And then, in the book of Ecclesiastes 11:1, 2, we have this advice:

“Cast your bread upon the waters, for after many days you will find it again. Give portions to seven, yes to eight, for you do not know what disaster will come upon the land.” (NIV)

Notice, this is a way ordained in scripture to prepare for possible disaster in the future. Now, it’s not the way that most people in this world would think of preparing. It says, “Cast your bread upon the waters, give freely and let the waters take it away, because after many days you will find it again.”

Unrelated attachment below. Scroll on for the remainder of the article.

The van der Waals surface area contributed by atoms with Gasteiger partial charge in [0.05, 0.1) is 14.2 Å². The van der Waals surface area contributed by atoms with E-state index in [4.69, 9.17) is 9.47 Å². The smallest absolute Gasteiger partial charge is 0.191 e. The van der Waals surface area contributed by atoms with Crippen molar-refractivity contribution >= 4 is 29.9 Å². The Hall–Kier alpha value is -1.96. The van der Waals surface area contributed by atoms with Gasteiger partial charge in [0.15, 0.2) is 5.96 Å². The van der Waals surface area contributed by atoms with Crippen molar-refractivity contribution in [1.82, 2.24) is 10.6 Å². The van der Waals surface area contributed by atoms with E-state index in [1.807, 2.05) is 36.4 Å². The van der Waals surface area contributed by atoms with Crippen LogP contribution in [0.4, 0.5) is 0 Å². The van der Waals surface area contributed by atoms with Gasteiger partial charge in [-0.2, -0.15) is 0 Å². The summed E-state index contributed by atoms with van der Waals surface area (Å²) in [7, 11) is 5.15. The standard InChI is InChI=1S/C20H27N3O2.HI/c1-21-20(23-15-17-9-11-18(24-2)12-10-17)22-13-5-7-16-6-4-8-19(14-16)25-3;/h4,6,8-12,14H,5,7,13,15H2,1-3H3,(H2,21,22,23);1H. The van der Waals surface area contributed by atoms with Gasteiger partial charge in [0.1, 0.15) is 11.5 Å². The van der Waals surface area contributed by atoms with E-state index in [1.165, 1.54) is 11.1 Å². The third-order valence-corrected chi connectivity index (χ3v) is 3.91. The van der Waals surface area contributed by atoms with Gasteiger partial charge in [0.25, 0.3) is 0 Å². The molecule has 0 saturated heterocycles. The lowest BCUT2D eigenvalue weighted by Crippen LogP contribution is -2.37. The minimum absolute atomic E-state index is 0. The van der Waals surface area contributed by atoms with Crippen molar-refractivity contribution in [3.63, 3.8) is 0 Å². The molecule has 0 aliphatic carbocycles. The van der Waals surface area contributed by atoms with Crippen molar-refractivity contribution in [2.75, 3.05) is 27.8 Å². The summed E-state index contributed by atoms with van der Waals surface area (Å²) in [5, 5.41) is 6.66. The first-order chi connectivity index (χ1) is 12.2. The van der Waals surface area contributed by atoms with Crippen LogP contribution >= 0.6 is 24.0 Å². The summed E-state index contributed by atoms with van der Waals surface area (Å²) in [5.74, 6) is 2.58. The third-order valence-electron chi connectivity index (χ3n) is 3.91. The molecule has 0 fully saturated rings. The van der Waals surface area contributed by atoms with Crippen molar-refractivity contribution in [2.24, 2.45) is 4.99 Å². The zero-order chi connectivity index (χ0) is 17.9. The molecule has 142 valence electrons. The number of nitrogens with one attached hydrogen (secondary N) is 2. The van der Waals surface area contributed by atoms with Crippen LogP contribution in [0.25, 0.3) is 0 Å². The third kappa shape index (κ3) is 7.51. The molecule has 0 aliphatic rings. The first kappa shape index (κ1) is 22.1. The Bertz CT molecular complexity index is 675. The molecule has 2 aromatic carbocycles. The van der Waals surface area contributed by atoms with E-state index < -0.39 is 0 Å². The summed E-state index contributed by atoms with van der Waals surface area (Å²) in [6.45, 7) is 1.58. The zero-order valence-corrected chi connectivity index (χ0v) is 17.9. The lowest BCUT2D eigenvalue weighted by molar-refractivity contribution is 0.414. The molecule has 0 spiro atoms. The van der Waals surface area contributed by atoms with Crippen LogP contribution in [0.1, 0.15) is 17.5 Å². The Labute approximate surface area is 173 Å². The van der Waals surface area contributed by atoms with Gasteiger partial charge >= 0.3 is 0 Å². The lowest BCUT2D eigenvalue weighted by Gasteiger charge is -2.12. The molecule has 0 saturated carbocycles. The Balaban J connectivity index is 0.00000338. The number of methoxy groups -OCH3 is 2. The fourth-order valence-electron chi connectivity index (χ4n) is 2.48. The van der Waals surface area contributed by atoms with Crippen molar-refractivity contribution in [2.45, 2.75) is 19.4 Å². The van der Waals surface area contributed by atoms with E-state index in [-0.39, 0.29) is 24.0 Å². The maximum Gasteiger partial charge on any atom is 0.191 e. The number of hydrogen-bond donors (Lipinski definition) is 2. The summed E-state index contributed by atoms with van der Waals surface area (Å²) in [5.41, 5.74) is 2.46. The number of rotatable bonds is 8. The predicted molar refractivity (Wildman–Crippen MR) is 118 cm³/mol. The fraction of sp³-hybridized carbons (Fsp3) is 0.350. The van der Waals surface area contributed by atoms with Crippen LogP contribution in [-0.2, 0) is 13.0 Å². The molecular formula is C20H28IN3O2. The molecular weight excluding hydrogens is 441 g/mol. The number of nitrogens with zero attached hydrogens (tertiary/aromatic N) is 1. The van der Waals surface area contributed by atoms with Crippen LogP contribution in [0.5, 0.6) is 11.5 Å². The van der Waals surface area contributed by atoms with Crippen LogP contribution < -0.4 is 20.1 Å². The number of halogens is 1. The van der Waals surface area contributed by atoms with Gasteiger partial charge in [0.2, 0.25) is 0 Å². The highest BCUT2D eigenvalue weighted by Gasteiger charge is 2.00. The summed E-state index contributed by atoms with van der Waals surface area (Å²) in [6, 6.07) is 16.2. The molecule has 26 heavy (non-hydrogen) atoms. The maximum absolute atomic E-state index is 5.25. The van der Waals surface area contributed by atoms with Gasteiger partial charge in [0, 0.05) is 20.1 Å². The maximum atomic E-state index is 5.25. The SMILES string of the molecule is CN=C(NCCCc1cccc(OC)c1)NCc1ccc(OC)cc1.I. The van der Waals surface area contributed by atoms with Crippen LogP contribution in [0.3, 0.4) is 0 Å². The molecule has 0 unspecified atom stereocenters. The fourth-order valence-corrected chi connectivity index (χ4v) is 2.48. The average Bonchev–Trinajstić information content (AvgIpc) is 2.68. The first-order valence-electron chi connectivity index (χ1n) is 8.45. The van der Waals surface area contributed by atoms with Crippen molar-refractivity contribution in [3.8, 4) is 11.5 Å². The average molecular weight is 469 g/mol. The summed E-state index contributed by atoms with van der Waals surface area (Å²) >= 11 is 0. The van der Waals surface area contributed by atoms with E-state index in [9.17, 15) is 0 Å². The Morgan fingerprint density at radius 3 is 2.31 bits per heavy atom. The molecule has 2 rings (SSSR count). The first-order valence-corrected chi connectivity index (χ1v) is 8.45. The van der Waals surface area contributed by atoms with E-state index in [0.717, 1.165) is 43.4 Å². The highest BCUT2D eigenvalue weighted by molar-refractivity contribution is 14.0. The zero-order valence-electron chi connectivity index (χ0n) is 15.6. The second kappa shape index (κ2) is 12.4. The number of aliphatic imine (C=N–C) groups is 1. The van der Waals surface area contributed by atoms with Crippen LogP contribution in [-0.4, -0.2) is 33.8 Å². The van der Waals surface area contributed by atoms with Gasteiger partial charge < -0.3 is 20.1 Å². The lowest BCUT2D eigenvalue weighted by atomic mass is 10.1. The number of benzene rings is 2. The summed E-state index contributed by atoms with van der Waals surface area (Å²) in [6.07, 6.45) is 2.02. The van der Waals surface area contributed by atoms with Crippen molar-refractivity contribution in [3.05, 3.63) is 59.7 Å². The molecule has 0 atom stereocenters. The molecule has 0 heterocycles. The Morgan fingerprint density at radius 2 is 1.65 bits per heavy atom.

Oh, I’ve seen this true in my life, time and time again. I’ve done something, an act of mercy, I’ve helped somebody, and when I’ve forgotten all about it, ten or twenty years later, God lets that bread come back to me on the waters. And I’ve received the benefit of what I’ve given to others. And then, the next verse: “give portions to seven, yes to eight.” Seven really is the fulfillment of all your duties but eight is just going a little bit further than duty. “For you do not know what disaster will come upon the land.” In other words, giving to the poor and others in need is, as it were, paying God’s Social Security tax. And when you pay your Social Security to God, there’s no inflation in the kingdom of heaven. You’ll get back what you need, when you need it. If you should be sick, if you’re in old age, if you’re in some other situation of need, you can just lift your heart to heaven and say to the Lord, “Lord, I have given to the poor, I’ve cast my bread upon the waters. Now I’m in need, I just remind you the promises of your word.” That’s God’s Social Security.